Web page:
In 1621, Peter Paul Rubens received the commission of a lifetime, creating 24 tableaux for the decoration of two galleries in the Luxembourg Palace for Marie de Medici; a series of 21 paintings reflecting a visual biography of the Queen, including three portraits of Marie, her mother and father. With three years to complete the contract, Rubens was faced with subject matter full of overly dramatic, but unremarkable events, set against a tense political climate. “realism… would have been most dangerous.” 1
A short history lesson to illustrate the tenuous relationship of Marie de Medici and her son Louis XIII appears to be in order. Marie became the second wife to King Henry IV of France in 1600. When Henry was assassinated in 1610, Louis was only 10 years old and his mother acted as regent as commanded by law in case of an infant ruler. However, even after Louis came of age at thirteen, the queen continued to rule in his name. At age fifteen, Louis gained control of his throne and exiled his mother to Blois. The family was not reconciled for six years, in 1621, and Marie was permitted to return to Paris. She focused on building and decorating the Luxembourg Palace, where Rubens played a key role. An additional cycle of paintings dedicated to the life of Henry IV was never completed, but some preliminary sketches survive.2 The fact this series was not realized can be attributed in part to Marie being permanently banned from France by her son in 1631. She escaped to Brussels and died in exile in 1642, while living at the same house that Peter Paul Rubens’ family had occupied more than fifty years prior.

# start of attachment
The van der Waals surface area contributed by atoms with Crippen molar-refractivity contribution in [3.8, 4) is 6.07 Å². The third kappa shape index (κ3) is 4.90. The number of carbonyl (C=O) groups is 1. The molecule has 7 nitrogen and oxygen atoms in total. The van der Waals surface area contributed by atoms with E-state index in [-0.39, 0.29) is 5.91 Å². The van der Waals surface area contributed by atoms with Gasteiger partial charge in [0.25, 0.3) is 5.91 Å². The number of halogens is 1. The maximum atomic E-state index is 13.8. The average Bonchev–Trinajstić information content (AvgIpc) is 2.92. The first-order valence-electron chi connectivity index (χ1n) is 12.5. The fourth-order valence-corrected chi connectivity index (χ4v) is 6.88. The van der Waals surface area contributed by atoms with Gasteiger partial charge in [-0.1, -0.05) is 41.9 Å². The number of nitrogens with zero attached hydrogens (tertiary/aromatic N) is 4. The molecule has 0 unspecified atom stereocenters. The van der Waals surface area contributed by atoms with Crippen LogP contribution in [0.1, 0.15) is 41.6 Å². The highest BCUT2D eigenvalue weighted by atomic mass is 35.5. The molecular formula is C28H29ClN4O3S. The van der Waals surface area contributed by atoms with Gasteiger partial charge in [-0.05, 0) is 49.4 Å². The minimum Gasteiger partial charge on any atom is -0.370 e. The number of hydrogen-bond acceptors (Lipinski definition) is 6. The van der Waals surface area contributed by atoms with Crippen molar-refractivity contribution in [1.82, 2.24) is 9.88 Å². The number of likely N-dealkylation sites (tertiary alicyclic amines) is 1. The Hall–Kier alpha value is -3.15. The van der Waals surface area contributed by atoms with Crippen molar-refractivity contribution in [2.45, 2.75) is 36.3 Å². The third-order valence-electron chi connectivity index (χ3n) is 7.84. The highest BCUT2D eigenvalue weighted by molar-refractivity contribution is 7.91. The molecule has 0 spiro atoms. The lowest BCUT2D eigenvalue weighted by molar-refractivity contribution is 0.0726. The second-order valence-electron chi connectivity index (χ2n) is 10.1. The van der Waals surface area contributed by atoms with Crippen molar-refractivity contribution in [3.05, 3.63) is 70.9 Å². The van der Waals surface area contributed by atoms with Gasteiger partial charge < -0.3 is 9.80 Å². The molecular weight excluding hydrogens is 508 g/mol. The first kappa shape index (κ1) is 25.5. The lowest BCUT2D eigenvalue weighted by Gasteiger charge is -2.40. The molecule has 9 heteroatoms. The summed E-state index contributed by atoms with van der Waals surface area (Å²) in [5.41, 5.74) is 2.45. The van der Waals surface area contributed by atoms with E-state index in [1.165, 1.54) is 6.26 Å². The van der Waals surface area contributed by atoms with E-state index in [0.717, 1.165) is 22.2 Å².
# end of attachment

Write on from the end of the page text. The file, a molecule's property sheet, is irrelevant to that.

Mixing his knowledge of classical literature and artistic tradition with allegorical representations, Rubens was able to produce the cycle of paintings. The contract for this assignment, written in French and signed February 26, 1622, by Marie de Medici, her secretary Claude Bouthillier, Rubens and two additional unidentified persons, is a primary piece of the small collection at the Morgan Library and Museum relating to Rubens and Marie de Medici. The contract is housed with another in the same format that involves several other artists, as well as two letters written by Rubens. Details in the images show Rubens’ signature next to a few marginal addendum, and Marie de Medici’s simplistic signature, simply ‘Marie.’ The cycle of paintings now hang in the Louvre.
Rubens was an adept employee of numerous royal courts throughout Europe and Britain, traversing many political climates. The bombastic grandiosity of his paintings were demanded by those who claimed their authority was a divine right. But his negotiating skills, particularly the peace agreement between England and Spain in 1630, have been shrouded in secrecy over time. My summer reading list includes “Master of the Shadows: The Secret Diplomatic Career of the Painter Peter Paul Rubens”, with more blog articles exploring this historic individual. Any suggestions on Rubens and his career would be most welcome.
1. Bertam, Anthony, The Life of Sir Peter-Paul Rubens (London: Peter Davies, 1928), 110.
2. Belkin, Kristin Lohse, Rubens, Phaidon Press, 1998, 175-6.